Are We Alone?

Humankind’s Search for Extra-terrestrial Civilizations


Sometimes I think we’re alone in the Universe, and sometimes I think we’re not. In either case the idea is quite staggering.

— Attributed to Arthur C. Clarke, celebrated science and science fiction writer, futurist, and inventor

On December 16, 2014, in the Fall Meeting of the American Geophysical Union in San Francisco, scientists announced that NASA’s Curiosity rover detected sudden spikes of methane in the Martian atmosphere. The scientists also confirmed for the first time the presence of carbon-based organic molecules in a Martian rock sample.

Why is this newsworthy?

Because this could indicate that a carbon based life-form could have existed on the Red Planet at some point during its cosmic evolution. This is also a clue that Mars may currently harbor life, possibly in a microbial form. Life as we know it on Earth, produces significant amounts of methane, thus the spikes in methane in the Martian atmosphere may signal a similar form of life on the planet. However, since methane can also be produced by geological means, the detection of methane is not directly indicative of signs of past or present life forms. Rather, it suggests the possibility that Mars once had the ingredients required for life, and might still harbor them—one only needs to know where to look. The origin of Mars’ methane has become an active area of research with missions such as Curiosity and India’s Mars Orbiter keenly measuring the changes in its abundance.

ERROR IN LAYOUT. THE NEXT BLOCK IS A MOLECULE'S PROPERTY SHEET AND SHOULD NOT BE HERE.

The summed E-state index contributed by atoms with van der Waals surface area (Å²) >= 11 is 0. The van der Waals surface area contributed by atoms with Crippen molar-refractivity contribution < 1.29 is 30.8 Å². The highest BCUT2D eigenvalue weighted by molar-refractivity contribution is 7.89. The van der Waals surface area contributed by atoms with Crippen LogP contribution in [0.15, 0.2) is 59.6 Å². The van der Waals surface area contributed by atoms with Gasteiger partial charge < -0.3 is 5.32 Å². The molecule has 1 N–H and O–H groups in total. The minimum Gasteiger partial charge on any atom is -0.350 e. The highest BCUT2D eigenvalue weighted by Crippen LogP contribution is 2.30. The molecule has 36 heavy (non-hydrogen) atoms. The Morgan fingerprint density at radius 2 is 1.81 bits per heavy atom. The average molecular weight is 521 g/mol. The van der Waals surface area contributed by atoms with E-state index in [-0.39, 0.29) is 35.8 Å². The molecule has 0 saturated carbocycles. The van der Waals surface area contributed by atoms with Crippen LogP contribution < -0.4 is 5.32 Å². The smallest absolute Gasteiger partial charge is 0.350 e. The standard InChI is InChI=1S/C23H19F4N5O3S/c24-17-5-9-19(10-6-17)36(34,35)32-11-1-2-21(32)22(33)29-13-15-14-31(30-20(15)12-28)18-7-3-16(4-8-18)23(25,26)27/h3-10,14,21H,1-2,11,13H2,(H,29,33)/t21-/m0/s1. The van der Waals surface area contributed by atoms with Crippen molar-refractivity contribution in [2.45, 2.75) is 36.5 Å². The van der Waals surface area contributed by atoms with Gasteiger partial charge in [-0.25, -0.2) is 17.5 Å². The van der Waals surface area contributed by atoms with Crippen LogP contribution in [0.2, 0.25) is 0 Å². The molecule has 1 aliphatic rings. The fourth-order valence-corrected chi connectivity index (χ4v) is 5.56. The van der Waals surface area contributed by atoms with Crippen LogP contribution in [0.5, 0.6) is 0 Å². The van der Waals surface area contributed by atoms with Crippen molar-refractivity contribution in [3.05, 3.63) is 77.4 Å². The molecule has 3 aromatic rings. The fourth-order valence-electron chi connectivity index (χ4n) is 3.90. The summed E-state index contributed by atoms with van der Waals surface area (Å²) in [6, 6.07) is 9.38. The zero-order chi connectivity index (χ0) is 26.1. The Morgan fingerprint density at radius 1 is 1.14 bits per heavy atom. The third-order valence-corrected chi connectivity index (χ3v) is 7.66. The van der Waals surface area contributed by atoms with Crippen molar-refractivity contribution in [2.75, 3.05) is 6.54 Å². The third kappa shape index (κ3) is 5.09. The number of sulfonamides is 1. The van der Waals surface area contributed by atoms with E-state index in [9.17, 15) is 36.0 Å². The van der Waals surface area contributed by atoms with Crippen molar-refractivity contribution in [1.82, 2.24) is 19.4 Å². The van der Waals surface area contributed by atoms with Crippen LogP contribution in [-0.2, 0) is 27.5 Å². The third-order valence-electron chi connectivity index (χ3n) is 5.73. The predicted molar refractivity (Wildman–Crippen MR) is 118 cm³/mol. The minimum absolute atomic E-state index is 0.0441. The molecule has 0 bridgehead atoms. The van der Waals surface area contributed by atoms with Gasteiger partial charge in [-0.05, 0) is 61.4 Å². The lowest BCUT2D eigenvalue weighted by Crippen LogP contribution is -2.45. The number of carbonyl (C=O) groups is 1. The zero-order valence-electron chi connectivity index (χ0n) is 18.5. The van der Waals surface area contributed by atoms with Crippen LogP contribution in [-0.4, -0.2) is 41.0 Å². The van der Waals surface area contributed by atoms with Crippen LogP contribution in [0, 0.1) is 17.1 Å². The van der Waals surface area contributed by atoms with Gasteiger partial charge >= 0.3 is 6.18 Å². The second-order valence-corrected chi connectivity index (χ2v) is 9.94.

On the other hand, the answer to the question of whether intelligent life exists somewhere in the Universe is still unknown. Humankind has long been intrigued by the idea of whether life on Earth is unique in the vastness of space, or whether our Galaxy is swarming with extraterrestrial civilizations.

Today, most scientists believe that advanced life forms exist somewhere else in the Universe: In a documentary series, the famous British astrophysicist Stephen Hawking argued that it is ‘perfectly rational’ to assume intelligent life exists elsewhere in the Universe. Hawking believes that primitive life is very common but intelligent life is probably fairly rare.